Sen. George Allen (R-Va.) is not the only senator up for re-election who has been accused of making racist comments. The Washington Post reports that Sen. Conrad Burns (R-Mont.) has repeatedly joked about the immigration status of the Latinos who work on his house. Burns is also taking a lot of heat for his connections to disgraced lobbyist Jack Abramoff, who steered more than $130,000 in campaign contributions to Burns. And Republican Wisconsin candidate for the House, Paul R. Nelson, called for racial profiling at airports. When asked how one would identify Muslims, he said "Well, you know, if he comes in wearing a turban and his name is Muhammad, that's a good start."
The New York Times writes that while the Democrats are taking a step in the right direction by placing the more diverse states of Nevada and South Carolina in the front of the presidential primary season, along with the traditional states of Iowa and New Hampshire, more work needs to be done. With a front-loaded, fast-paced primary season, voters who do not live in one of the earlier states are ignored by many of the candidates, the Times argued.
Texas GOP leaders decided to back a single write-in candidate to replace former House Majority Leader Tom Delay (R-Texas) on the 22nd District's ballot in November, according to the Associated Press. With the Supreme Court refusing to hear the Republicans' case for officially placing a new candidate's name on the ballot, Texas Republicans are forced to run a write-in campaign for Dr. Shelley Sekula-Gibbs, a Houston city councilwoman.
Not all members of the party support the decision, however. Sugar Land's mayor, Republican David Wallace, has decided to run as a write-in candidate, regardless of the GOP vote.
The New Republic published a tell-all interview with Former Rep. Randy “Duke” Cunningham's (R-Calif.) wife Nancy Cunningham. Mrs. Cunningham (seperated from her jailed husband) spoke with presidential and celebrity biographer Kittie Kelley, giving details on her husband's personality, and denying any knowledge of his illegal actions.
The New York Times editorialzed in favor of a bill to reform the presidential public-financing system while the Washington Post printed a favorable op-ed column. Introduced in the Senate by Sen. Russ Feingold (D-Wis.) and in the House by Reps. Chris Shays (R-Conn.) and Marty Meehan (D-Mass.), the legislation would increase the funds available to candidates, raise the spending limits, and make many other changes. But most importantly, as both papers noted, it would help ensure that Presidential candidates aren't beholden to special interests.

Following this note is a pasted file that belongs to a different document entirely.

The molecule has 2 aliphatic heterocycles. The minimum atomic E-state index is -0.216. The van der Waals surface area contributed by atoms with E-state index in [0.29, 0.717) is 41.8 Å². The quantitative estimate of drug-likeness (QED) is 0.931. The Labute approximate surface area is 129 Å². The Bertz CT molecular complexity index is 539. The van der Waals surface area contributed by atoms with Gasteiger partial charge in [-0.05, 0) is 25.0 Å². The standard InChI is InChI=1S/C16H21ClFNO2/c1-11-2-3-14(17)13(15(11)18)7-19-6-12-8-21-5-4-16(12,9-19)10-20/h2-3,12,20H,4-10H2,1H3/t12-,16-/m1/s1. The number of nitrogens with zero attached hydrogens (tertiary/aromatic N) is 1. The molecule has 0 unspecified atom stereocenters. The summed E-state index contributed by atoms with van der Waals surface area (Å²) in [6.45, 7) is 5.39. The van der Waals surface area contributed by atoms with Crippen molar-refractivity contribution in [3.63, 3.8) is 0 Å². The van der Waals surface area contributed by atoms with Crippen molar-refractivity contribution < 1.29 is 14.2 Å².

The Washington Post reports that K Street lobbying firms, trade associations, and corporate offices are anticipating that Republicans will lose a majority in at least one chamber of Congress, and are looking to hire more Democrat-friendly staff. Some Democrats have claimed in recent years of being shut out of lucrative lobbying jobs on K Street, largely because of the efforts by Grover Norquist and ex-Rep. Tom DeLay (R-Texas) to strengthen Republican dominance over the lobbying profession (referred to as the “K Street Project”).
Many Democrats welcome the sea change in the lobbying profession. James J. Blanchard, former Democratic governor of Michigan and a new chairman in the prominent lobbying law firm, DLA Piper Rudick Grey Cary LLP, said, “This is going to be a big Democratic year.” Time will tell what this means for the public. The Democrats are not immune to charges of ethics and lobbying abuses, as noted most recently by the investigation into ex-Rep. William Jefferson (D-La).
The AP reports that
Salon reports on six states where citizens are facing obstacles to register and to vote in November –
Over the past decade, earmarks inserted into federal legislation have more than tripled, yet Rep. Jerry Lewis (R-CA) defended their use yesterday, the Inland Press-Enterprise of
Former House Majority Leader Tom DeLay (R-Texas) has withdrawn his name from the November ballot, according to the Houston Chronicle. Texas Republicans exhausted all legal options in an attempt to secure a Republican candidate to replace DeLay, who was indicted on money-laundering charges. Also, the Columbus Dispatch chews over the official withdrawal of Rep. Bob Ney (R-Ohio) from his re-election campaign due to involvement in the Jack Abramoff lobbying scandal. Ohio state law now requires that a special election be held to replace the embattled Congressman with another Republican candidate.